Searching over 5,500,000 cases.

Buy This Entire Record For $7.95

Official citation and/or docket number and footnotes (if any) for this case available with purchase.

Learn more about what you receive with purchase of this case.

P. H. Glatfelter Co. v. National Labor Relations Board


March 22, 1944


On Petition to Review and on Request for Enforcement of an Order to National Labor Relations Board.

Author: Mclaughlin

Before JONES and McLAUGHLIN, Circuit Judges and KALODNER, District Judge.

McLAUGHLIN, Circuit Judge.

The only question involved here is whether the Board's findings of fact that petitioner has engaged and is engaging in unfair labor practices within the meaning of Section 8(1) and (3) of the National Labor Relations Act, 29 U.S.C.A. § 158(1, 3), are supported by substantial evidence.

Petitioner is a paper manufacturer. The unfair labor practices complained of are: (a) the laying off and demotion of Roy Baublitz from his former position as digester operator in petitioner's pulp mill to a position of yard laborer, because of his union membership and activity; (b) the questioning of employees, concerning union activities and affiliation; curtailing an employee's smoking privileges because of his union organizational activities; and making statements showing hostility to District 50, United Mine Workers of America.

Roy Baublitz, at the time of the incidents complained of before the Board, had been employed by the petitioner for about seven years in its digester room and was an operator in that room. The digester room of petitioner's plant contains five digesters which are used in cooking wood pulp; and two washers for cleansing the cooked pulp mass of the used solution. Wood chips are fed to the digester by means of an overhead conveyor system. Baublitz' father was an employee of the company and had been such for over forty-one years. He was a small holder of preferred stock in the concern. From the latter part of May 1942 Roy Baublitz had been interested in organization work, for District 50, United Mine Workers of America, among petitioner's employees. One Stevenson was the organizer for this union. In the latter part of October 1942, the president of the corporation instructed George Baublitz, the father, to tell his son "to quit going around with him or he will find himself in trouble." The "him" referred to was taken by George Baublitz to mean Stevenson. President Glatfelter denied that he referred to Stevenson. The Board found that he did mean Stevenson. The testimony, and inferences therefrom, support this finding.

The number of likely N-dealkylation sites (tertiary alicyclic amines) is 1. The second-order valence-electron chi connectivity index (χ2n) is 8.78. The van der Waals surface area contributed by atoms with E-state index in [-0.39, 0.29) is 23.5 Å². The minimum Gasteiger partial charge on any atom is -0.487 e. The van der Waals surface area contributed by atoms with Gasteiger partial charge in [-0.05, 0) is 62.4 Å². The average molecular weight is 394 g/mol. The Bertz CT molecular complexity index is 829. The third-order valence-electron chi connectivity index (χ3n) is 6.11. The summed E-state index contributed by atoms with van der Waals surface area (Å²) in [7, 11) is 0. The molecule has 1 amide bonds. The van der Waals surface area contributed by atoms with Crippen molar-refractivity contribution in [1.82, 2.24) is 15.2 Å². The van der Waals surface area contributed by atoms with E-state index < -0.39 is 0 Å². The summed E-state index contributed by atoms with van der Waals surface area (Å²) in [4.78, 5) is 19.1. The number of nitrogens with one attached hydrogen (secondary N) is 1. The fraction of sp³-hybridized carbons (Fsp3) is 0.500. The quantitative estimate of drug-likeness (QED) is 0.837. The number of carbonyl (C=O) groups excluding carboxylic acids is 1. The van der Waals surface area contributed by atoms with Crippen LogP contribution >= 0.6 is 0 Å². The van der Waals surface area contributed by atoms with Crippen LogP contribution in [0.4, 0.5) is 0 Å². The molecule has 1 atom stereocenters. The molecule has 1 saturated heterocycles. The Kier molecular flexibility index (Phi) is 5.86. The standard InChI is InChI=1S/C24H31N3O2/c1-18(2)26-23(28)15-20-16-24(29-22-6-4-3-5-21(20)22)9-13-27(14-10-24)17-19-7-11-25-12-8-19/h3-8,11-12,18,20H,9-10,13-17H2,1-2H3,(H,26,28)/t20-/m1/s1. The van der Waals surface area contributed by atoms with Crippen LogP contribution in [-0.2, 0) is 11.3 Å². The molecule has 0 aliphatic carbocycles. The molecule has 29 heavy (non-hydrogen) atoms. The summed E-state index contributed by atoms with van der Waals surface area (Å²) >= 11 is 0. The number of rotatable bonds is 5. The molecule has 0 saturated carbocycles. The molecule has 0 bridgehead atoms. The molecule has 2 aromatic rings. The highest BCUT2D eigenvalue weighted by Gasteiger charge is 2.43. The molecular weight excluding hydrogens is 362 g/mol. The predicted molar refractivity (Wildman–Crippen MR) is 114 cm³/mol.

On January 9, 1943, Roy Baublitz left the digester room about twenty minutes before quitting time. This was in line with the usual custom. Baublitz testified that he told his helper, Dubbs, that he was leaving in order to clean up. Baublitz further said that Dubbs answered that he would watch the digester. About ten minutes prior to the end of the shift, Dubbs shut down the washers in the digester room, but not the conveyor itself. He, too, went to the locker room. On his way he met his relief man, Bollinger, and told him that he was going to wash up. Bollinger arrived at the digester room about eight minutes before quitting time, or 6:52 A.M. Dubbs met Baublitz in the locker room and Baublitz testified that Dubbs told him that he had looked at the digester and that it was "not near full" and informed him that Bollinger had gone up to the digester room.Baublitz further said that Keeney, his own relief, then came in to the locker room and was told by him that the digester was being filled but that the caustic solution had not yet been added. Keeney testified that he arrived at the digester room about five minutes of 7. He found that Bollinger had shut the conveyor off and that it was overloaded with chips. He later discovered that the conveyor chain was slipping and that a sprocket wheel was broken. This break-down held up the pulp mill for about six hours.